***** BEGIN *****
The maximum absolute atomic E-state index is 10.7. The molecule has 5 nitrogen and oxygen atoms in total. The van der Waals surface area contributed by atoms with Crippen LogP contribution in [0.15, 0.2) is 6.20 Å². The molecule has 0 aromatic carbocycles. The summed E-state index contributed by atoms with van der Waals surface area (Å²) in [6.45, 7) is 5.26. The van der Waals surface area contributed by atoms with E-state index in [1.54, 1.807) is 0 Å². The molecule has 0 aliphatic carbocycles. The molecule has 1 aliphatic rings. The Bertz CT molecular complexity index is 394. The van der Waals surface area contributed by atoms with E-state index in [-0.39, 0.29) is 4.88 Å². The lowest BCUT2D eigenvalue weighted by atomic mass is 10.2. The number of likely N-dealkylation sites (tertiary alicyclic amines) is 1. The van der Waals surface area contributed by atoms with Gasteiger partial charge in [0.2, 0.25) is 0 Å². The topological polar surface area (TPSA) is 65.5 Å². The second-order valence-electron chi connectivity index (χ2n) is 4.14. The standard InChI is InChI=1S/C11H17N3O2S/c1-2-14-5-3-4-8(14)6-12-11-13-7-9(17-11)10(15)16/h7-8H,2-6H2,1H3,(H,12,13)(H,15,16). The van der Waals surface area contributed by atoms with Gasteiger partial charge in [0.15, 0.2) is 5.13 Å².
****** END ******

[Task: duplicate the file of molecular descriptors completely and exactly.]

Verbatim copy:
The maximum absolute atomic E-state index is 10.7. The molecule has 5 nitrogen and oxygen atoms in total. The van der Waals surface area contributed by atoms with Crippen LogP contribution in [0.15, 0.2) is 6.20 Å². The molecule has 0 aromatic carbocycles. The summed E-state index contributed by atoms with van der Waals surface area (Å²) in [6.45, 7) is 5.26. The van der Waals surface area contributed by atoms with E-state index in [1.54, 1.807) is 0 Å². The molecule has 0 aliphatic carbocycles. The molecule has 1 aliphatic rings. The Bertz CT molecular complexity index is 394. The van der Waals surface area contributed by atoms with E-state index in [-0.39, 0.29) is 4.88 Å². The lowest BCUT2D eigenvalue weighted by atomic mass is 10.2. The number of likely N-dealkylation sites (tertiary alicyclic amines) is 1. The van der Waals surface area contributed by atoms with Gasteiger partial charge in [0.2, 0.25) is 0 Å². The topological polar surface area (TPSA) is 65.5 Å². The second-order valence-electron chi connectivity index (χ2n) is 4.14. The standard InChI is InChI=1S/C11H17N3O2S/c1-2-14-5-3-4-8(14)6-12-11-13-7-9(17-11)10(15)16/h7-8H,2-6H2,1H3,(H,12,13)(H,15,16). The van der Waals surface area contributed by atoms with Gasteiger partial charge in [0.15, 0.2) is 5.13 Å².